Generally speaking, it may be best to consider property settlement as soon as you can feasibly do so.  However (with a couple of exceptions) separating parties must bring proceedings for Property Settlement within two years of separation for a de facto couple or twelve months of a divorce order taking effect for a married couple.  If a Property Settlement is not reached prior to these time limits, it is possible for the other party to bring an application ‘out of time’ in certain circumstances so you may still be at risk.

I’ve heard that property is usually split 50/50 in a property settlement. Is that true?

Whilst many people think this is the case, there is actually no rule or presumption that dictates the equal division of assets in Australia.  Property Settlement is always at the discretion of the Court who will weigh up many factors in making their decision.   Some of these factors can include;

  • How much money each party contributed
  • Contributions made towards parenting and homemaking
  • The length of the relationship
  • Non-financial contributions
  • The current and future needs of each person

The longer the relationship, the more likely it may be that the Courts may consider both the contributions of the parties are equal, but the reality is that each case is unique and different.

Whether you reach an agreement out of Court, or have to litigate to obtain your entitlement, the law we advise you on when it comes to property settlement is the same.

Broadly, this process involves:

  • Ascertaining the legal and equitable entitlements of both parties (which can include assets in another person’s or entity’s name), known as the “property pool”;
  • Assessing whether or not it is just and equitable to make orders for property settlement and, if it is, assess each party’s financial and non-financial contributions to the property pool and the relationship;
  • Considering other relevant factors which will impact on your entitlement, such as your state of health, discrepancies in respective earning capacities and care of children of the relationship under the age of 18 years; and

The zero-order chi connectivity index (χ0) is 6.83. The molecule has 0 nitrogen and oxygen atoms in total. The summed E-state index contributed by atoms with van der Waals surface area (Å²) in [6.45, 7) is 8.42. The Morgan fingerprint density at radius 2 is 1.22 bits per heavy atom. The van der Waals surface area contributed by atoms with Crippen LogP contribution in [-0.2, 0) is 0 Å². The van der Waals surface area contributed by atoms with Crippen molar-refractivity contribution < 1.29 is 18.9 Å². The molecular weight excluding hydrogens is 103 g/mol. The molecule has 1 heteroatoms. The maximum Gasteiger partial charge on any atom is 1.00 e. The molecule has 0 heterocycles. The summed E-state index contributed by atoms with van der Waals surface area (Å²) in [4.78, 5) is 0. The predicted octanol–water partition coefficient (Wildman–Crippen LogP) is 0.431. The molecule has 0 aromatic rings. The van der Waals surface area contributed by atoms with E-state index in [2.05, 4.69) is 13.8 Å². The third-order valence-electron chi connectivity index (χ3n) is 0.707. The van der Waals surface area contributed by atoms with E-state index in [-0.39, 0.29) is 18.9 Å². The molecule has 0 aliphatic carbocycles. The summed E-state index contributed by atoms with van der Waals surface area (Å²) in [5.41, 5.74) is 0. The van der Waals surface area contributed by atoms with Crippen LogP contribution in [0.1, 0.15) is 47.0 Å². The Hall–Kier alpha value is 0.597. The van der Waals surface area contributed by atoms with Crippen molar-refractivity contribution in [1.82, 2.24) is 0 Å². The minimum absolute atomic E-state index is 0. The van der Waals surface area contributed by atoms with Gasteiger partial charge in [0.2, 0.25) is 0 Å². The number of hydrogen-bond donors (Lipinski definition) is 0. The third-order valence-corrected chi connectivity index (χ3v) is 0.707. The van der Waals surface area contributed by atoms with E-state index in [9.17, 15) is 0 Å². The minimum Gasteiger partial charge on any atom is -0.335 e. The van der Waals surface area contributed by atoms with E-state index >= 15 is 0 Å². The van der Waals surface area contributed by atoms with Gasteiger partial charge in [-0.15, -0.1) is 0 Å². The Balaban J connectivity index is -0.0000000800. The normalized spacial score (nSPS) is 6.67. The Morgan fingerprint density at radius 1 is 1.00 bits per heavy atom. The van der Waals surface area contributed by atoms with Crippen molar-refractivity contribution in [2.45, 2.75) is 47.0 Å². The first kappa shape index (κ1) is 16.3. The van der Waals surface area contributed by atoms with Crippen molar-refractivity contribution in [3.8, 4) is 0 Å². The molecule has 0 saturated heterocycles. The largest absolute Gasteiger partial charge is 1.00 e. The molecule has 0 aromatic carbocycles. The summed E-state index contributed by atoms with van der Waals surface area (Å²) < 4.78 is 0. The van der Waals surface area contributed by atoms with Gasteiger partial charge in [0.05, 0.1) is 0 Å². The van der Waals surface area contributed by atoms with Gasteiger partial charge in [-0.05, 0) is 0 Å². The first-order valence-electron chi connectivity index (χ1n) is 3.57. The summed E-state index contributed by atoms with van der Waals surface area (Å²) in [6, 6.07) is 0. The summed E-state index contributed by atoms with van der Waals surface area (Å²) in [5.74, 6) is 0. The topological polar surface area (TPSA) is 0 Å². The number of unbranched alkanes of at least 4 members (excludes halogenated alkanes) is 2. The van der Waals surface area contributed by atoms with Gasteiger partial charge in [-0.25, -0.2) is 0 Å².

• Considering whether the structure and monetary outcome of the proposed settlement is just and equitable or, in other words, appropriate

What if my ex-partner doesn’t want a Property Settlement?

Sometimes, one party may request the property settlement and the other party does not want to finalise the settlement.  In this case, your family lawyer can contact the other party in writing to progress towards financial separation, or suggest mediation.  If this is refused, a last resort is then to bring an application for property settlement despite their wishes.  The Court will then decide on a just and equitable division of assets and liabilities, as well as superannuation.

How do I start the Property Settlement process?

Whether amicable or not, the best way to finalise the Property Settlement is to commence the process as soon as is practical.  At Daykin Family Law, we normally start the process by advising you of your entitlements, then proceed to draft a letter to send to the other party with your agreement.  Where it is possible, we will try to avoid the necessity of going to Court by coming to an amicable resolution.

In some cases, where there is little likelihood of achieving an amicable result through mediation, we will assist you in commencing Court proceedings.

The Property Settlement process is aimed at negotiating a settlement outside of Court, and as such, most cases do not go to trial.

What should I do next?

If you are considering a Property Settlement, the first thing to do is to understand your rights and obligations.  Daykin Family Law has extensive experience in navigating, resolving and finalising property settlement and financial issues upon the breakdown of a relationship, including acting for third parties whose interests are affected by marriage or de facto relationship breakdowns.

Daykin Family Law offers a discounted initial consultation wherein you can understand your entitlements and obligations.  We will work out your entitlement and suggest the best course of action to settle the matter quickly and efficiently.

If you believe you can come to an amicable agreement with your partner, it is still important to have that agreement formalised in a binding and enforceable way.  Property Settlement can be a complex area of law; therefore, sound and pragmatic advice is needed to ensure that all issues are fully assessed from the outset and steps are put into place to protect you and your interests throughout your whole matter.

Each case is different and depends on the individual situation, so if in doubt, contact us today.

If you require further information on separation or divorce, check out some of our other articles:

Applying for a Divorce – What Do I Need to Know?

Family Separation & Responsibility

Am I Entitled to Spousal Maintenance?

Separation and divorce in Australia: what’s the difference?

How might separation impact my business?